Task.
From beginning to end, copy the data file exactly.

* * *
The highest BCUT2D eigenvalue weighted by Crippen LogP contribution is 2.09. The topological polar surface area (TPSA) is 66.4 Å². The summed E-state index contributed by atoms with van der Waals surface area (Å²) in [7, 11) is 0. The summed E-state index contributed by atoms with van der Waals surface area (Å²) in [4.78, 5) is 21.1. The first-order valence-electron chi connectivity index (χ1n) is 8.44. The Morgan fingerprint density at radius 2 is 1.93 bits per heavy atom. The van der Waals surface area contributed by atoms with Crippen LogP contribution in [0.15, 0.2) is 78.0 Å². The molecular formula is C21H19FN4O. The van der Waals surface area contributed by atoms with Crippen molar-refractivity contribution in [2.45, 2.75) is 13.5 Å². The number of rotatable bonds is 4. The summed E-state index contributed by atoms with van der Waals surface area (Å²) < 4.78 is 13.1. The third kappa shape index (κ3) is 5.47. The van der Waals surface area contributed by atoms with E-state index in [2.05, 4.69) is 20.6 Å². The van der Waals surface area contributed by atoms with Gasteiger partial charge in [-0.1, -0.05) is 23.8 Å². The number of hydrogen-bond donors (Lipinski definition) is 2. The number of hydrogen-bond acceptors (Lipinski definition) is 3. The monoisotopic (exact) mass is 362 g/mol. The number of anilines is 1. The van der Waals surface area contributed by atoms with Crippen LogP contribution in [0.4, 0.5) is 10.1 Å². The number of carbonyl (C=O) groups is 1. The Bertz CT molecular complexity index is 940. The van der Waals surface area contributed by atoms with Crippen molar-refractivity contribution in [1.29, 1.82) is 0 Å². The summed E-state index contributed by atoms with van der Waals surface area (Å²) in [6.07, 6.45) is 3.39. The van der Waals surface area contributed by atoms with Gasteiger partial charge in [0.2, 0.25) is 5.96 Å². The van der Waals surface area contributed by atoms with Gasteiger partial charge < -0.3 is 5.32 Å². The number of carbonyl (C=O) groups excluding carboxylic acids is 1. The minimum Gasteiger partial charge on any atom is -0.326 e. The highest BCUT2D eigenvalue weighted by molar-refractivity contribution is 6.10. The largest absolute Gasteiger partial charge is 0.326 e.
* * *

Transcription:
The highest BCUT2D eigenvalue weighted by Crippen LogP contribution is 2.09. The topological polar surface area (TPSA) is 66.4 Å². The summed E-state index contributed by atoms with van der Waals surface area (Å²) in [7, 11) is 0. The summed E-state index contributed by atoms with van der Waals surface area (Å²) in [4.78, 5) is 21.1. The first-order valence-electron chi connectivity index (χ1n) is 8.44. The Morgan fingerprint density at radius 2 is 1.93 bits per heavy atom. The van der Waals surface area contributed by atoms with Crippen LogP contribution in [0.15, 0.2) is 78.0 Å². The molecular formula is C21H19FN4O. The van der Waals surface area contributed by atoms with Crippen molar-refractivity contribution in [2.45, 2.75) is 13.5 Å². The number of rotatable bonds is 4. The summed E-state index contributed by atoms with van der Waals surface area (Å²) < 4.78 is 13.1. The third kappa shape index (κ3) is 5.47. The van der Waals surface area contributed by atoms with E-state index in [2.05, 4.69) is 20.6 Å². The van der Waals surface area contributed by atoms with Gasteiger partial charge in [-0.1, -0.05) is 23.8 Å². The number of hydrogen-bond donors (Lipinski definition) is 2. The number of hydrogen-bond acceptors (Lipinski definition) is 3. The monoisotopic (exact) mass is 362 g/mol. The number of anilines is 1. The van der Waals surface area contributed by atoms with Crippen LogP contribution in [0.4, 0.5) is 10.1 Å². The number of carbonyl (C=O) groups is 1. The Bertz CT molecular complexity index is 940. The van der Waals surface area contributed by atoms with Crippen molar-refractivity contribution in [1.29, 1.82) is 0 Å². The summed E-state index contributed by atoms with van der Waals surface area (Å²) in [6.07, 6.45) is 3.39. The van der Waals surface area contributed by atoms with Gasteiger partial charge in [0.2, 0.25) is 5.96 Å². The van der Waals surface area contributed by atoms with Gasteiger partial charge < -0.3 is 5.32 Å². The number of carbonyl (C=O) groups excluding carboxylic acids is 1. The minimum Gasteiger partial charge on any atom is -0.326 e. The highest BCUT2D eigenvalue weighted by molar-refractivity contribution is 6.10. The largest absolute Gasteiger partial charge is 0.326 e.